Green Clean,
Linda Mason Hunter and Mikki Halpin (book description)

Price: 21.95$ (
online - 14.48$)

The authors: Linda Mason Hunter is a respected green living and home ecology writer and advocate. Mikki Halpin seems to have wirtten two other books,
one on geeks and the other on teenage activism. I actually read
Your World - If You Don't Like It, Change It: Activism for Teenagers
a few
years ago and found it to be a good resource.

The book: water- and stain-resistant plastic pages.

Green up Your Clean Up, Jill Potvin Schoff. The word "healthy" is conveniently located right on the cover, for your viewing pleasure.

Price: 18.95$ (
online - 14.40$)

The book: 100% reused or recycled paper

Squeaky Green, Eric Ryan and Adam Lowry. Chemicals (and animal testing) are bad; find out how to keep your cleaning clean.

Price: 18.95$ (
online - 14.40$)

The authors: have received accolades for their environmental and humane
Method cleaning products. (source)

Easy Green Living,
Renee Loux.

Price: 20.00$ (
online - 18.48$)

The author: has dabbled in different, but related, interests: organic foods and cooking, natural beauty, advocating sustainable agriculture.

Carbon Buster's Home Energy Handbook,
Godo Stoyke. Fight climate change and make money.

Price: 14.95$ (
online - 11.36$)

The author: green consultant and President of
Carbon Busters, which reduces GHG emissions of buildings in Europe and North America

The book: 100% reused or recycled paper

Living Like Ed, by Ed Begley, Jr. Fllow Ed's example and live a long, green life.

Price: 21.00$ (
online - 15.96$)

The author: is an
actor who also has his own tv show about his green way of life. The book title, therefore, becomes obvious. I'm not sure how much of his motivation is to put an honest shout out there as he is pretty marketed... And reading the back cover, it is a book that will make you feel great.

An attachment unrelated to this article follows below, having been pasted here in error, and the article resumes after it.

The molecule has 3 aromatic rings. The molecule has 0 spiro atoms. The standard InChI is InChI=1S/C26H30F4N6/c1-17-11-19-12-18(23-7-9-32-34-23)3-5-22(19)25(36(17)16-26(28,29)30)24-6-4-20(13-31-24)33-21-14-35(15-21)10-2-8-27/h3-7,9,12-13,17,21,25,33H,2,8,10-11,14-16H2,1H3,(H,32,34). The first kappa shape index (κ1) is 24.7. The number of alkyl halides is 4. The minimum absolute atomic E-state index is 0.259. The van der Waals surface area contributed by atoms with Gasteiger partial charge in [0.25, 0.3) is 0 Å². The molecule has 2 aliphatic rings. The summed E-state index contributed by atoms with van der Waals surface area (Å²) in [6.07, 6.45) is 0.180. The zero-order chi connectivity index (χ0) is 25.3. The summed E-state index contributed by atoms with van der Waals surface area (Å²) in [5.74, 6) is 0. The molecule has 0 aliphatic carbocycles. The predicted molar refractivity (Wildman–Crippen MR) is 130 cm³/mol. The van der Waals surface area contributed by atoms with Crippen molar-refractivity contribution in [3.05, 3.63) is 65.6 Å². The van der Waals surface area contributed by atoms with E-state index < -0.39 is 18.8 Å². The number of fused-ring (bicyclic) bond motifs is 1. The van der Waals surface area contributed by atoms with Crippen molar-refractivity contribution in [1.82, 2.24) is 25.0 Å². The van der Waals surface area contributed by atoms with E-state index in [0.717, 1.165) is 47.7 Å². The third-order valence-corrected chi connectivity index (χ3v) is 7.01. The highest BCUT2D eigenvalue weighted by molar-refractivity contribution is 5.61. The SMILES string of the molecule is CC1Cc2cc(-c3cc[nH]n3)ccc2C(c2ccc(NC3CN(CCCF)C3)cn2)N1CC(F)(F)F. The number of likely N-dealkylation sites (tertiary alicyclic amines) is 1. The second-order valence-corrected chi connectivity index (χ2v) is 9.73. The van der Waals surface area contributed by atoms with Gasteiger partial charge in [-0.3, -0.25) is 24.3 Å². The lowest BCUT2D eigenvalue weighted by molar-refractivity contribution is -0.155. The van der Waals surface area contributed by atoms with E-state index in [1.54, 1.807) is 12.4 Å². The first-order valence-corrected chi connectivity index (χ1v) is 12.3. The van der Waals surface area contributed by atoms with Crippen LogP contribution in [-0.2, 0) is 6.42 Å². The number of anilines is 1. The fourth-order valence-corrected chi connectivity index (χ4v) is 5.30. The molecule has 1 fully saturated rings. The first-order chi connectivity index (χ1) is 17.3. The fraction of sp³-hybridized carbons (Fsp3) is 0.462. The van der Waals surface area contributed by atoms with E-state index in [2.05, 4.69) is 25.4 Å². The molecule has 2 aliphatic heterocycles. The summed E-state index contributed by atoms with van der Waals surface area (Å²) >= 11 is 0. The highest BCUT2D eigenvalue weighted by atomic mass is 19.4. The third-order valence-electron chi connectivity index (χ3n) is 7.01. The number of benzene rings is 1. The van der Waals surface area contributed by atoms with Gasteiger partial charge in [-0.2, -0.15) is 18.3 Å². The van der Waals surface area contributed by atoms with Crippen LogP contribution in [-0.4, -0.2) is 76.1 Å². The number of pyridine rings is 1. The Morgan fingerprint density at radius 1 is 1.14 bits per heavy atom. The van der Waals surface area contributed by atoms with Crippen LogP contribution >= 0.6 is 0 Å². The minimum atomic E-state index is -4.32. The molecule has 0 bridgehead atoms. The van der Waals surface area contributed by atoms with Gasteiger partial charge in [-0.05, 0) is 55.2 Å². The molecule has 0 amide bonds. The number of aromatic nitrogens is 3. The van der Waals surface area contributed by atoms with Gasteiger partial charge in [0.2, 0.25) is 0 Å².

Georgeously Green, Sophie Uliano. Making the green lifestyle choice is easy, fun, and fulfilling.

Price: 18.50 (
online - 14.06)

The book: a New York Times bestseller

Green Guide: the Complete Reference For Consuming Wisely, by National Geographic? (
visit here) Seems like it could be the 21st century's new Bible, or the basis of it.

Price: 25.00$ (
online - 16.50$)

The book: by National Geo, cool! 10% reused or recycled paper product

The Green Book, Elizabeth Rogers and Thomas M. Kostigen

Price: 16.95$ (
online - 12.88)

The book: completely unimpressing. 100% reused or recycled paper is a publicity gimmick, along with all the famous people quoted. Flipping through I found many tips I thought were blindingly obvious, or completely irrelevant (throwing your gum in the garbage instead of on the ground doesn't lessen the number of football fields of gum 5 feet deep consumed each year!) Maybe I have judged too quickly...
New York Times Bestseller

True Green @ Work, Kim McKay and Jenny Bonnin, National Geographic, Clean Up the World. Easy things to reduce your company's carbon footprint

Price: 24.95$ (
online - 16.46$)

Green for Life,
Gillian Deacon. "200 simple eco-ideas for every day"

Price: 13.50$ (online 12.28$)

This is the good stuff. What is happening, why, who is making stuff happen and how. How climate or environment interacts with the world and what this means for the future. I was pleasantly surprised to find over half of Chapters' green books section were of this type.

An Inconvenient Truth, Al Gore

Price: 23.99$ (online 18.23$)

The book: was released in conjuntion with the documentary An Inconvenient Truth, on global climate change.

The author: involved with politics for over 25 years, former vice-president of the United States, who lost the race for presidency against George W. Bush. He won the Nobel Peace Prize for his activism of knowledge with climate change.

Earth In the Balance, Al Gore

Price: Softcover: 17.95$ (online 13.64$)

The book: does it have the questions or the answers?

Ecoholic: Your Guide to the Most Environmentally Friendly Information, Products and Services in Canada, Adria Vasil (web site)

Price: 24.95$ (online 18.96$)

The author: has always been an environmental activist. She's written environmental articles for 5 years and is also one of three the Chapters/Indigo Trusted Advisor Environment.

Heat, George Monbiot. "How to Stop the Planet From Burning"

Price: softcover: 19.95$ (online 15.16$)

I want to buy this book. It reminds me of Collapse and Monbiot is cool.

Bring on the Apocalypse, George Monbiot (blog) "Essays on Self-Destruction"

Price: 22.00$ (online 16.72$)

The author: should have died 6 times over, but still going strong. He's been publicly recognized for his achievements (Nelson Mandela!)

WorldChanging, Alex Steffen

Price: 21.95$ (online 16.68$)